HONG KONG -
Bloggers and technology experts are slamming
US-based Google's decision to censor keywords
rejected by Beijing in its Chinese version - with
some vowing to work around China's ever more
efficient campaign to control what its own people
see and hear online.
greeted Google's decision with a mixture of
cynicism and anger. "It is shameful that Google,
Yahoo, MSN, and others are collaborating with a
repressive regime in China -
in the same way that some firms did with Nazi
Germany decades ago," wrote one commentator on a
blog based in the central Chinese city of
Changsha. "History will send those collaborators
to court and, I hope, very soon," said the
commentator, identified as Erping Zhang.
Google sparks debate "While
Google hasn't made public the contents of the
censored search results, we can guess that they
are probably related to anti-government movements,
or to sex," wrote blogger Feiyang1024 on
Microsoft's MSN Spaces. "It is natural that Google
would set such limits in a Chinese environment."
Another commentator said Google was simply
following the lead of many other Western Internet
companies. "Western companies always change their
initial stance when they get to China," said the
commentator, identified as Watson. "Cisco is
actually much worse than Google."
Commentator Danny O'Brien, writing on the
Electronic Freedom Foundation website, called on
Google to use its foothold in the Chinese market
to protect Chinese citizens. "Google stood up to
the US government when it asked for their records,
but what threats - to their business, and to their
employees - might China make to obtain similar
information?" O'Brien said. "Google should take
this as the moment to reform its data retention
promised Tech-savvy bloggers rushed to try
out Google.cn, the default version of Google for
users in China. They quickly found that those
requesting the overseas version would have access
to it, but that they would have to know about it
in advance. They also discovered that misspelled
"bad words" yielded uncensored results.
Meanwhile, California-based Web privacy
specialist Anonymizer said it was working on an
anti-censorship solution aimed specifically at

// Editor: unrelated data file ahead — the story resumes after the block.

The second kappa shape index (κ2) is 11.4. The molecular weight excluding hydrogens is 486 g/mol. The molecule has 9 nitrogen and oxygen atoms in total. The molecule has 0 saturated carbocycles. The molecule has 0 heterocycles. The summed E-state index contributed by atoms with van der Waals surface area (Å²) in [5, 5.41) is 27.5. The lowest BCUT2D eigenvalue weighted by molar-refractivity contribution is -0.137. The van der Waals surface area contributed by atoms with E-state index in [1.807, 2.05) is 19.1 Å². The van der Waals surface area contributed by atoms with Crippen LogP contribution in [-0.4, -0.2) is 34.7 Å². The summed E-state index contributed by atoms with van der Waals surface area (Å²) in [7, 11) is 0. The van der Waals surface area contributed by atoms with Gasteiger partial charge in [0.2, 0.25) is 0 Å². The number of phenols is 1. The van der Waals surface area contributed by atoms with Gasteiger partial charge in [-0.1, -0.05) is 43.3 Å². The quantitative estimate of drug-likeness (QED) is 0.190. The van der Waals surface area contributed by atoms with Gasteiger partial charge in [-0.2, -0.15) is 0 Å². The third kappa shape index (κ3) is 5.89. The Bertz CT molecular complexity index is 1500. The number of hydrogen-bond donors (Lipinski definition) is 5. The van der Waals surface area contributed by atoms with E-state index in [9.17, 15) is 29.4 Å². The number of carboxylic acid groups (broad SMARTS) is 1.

Chinese Web users.
anti-censorship solution for Chinese citizens will
be available before quarter's end," the company
said on Wednesday. "The solution will provide a
regularly changing URL that users can access to
open the doors to unfettered access of the World
Wide Web." Users' identities would also be
protected from online tracking and monitoring by
the Chinese government, it said.
"Anonymizer is not willing to sit idly by
while the freedom of the Internet is slowly
crushed," Anonymizer president Lance Cottrell said
in a statement. "We take pride in the fact that
our online privacy and security solutions provide
access to global information for those under the
thumb of repressive regimes."
of two evils' Rather than relying on
China's sophisticated monitoring system to plug
holes in the Great Firewall, Google's new
Chinese-language search engine carries out its own
keyword, domain-name, and URL filtering according
to a list of words forbidden by Beijing.
Online tech experts have already carried
out multiple comparisons of Google's overseas
Chinese-language search results and the new,
Beijing-approved service at Google.cn. They found
that while some filtering is done using forbidden
keywords, in some cases entire websites are
removed from search results.
websites include overseas news media such as Radio
Free Asia, the Voice of America and the British
Broadcasting Corp, and sites run by followers of
the banned Falungong spiritual movement.
Human-rights sites and images of the 1989 bloody
crackdown on the Tiananmen Square pro-democracy
movement are also blocked.
executive officer Eric Schmidt defended the
company's decision. "We concluded that although we
weren't wild about the restrictions, it was even
worse to not try to serve those users at all,"
Schmidt told attendees at a recent technology
seminar at the World Economic Forum in Davos,
"We actually did an evil
scale and decided [that] not to serve at all was
worse evil," he said, referring to the company's
famous "don't be evil" creed.
2006 Radio Free Asia. Used with the permission of
Radio Free Asia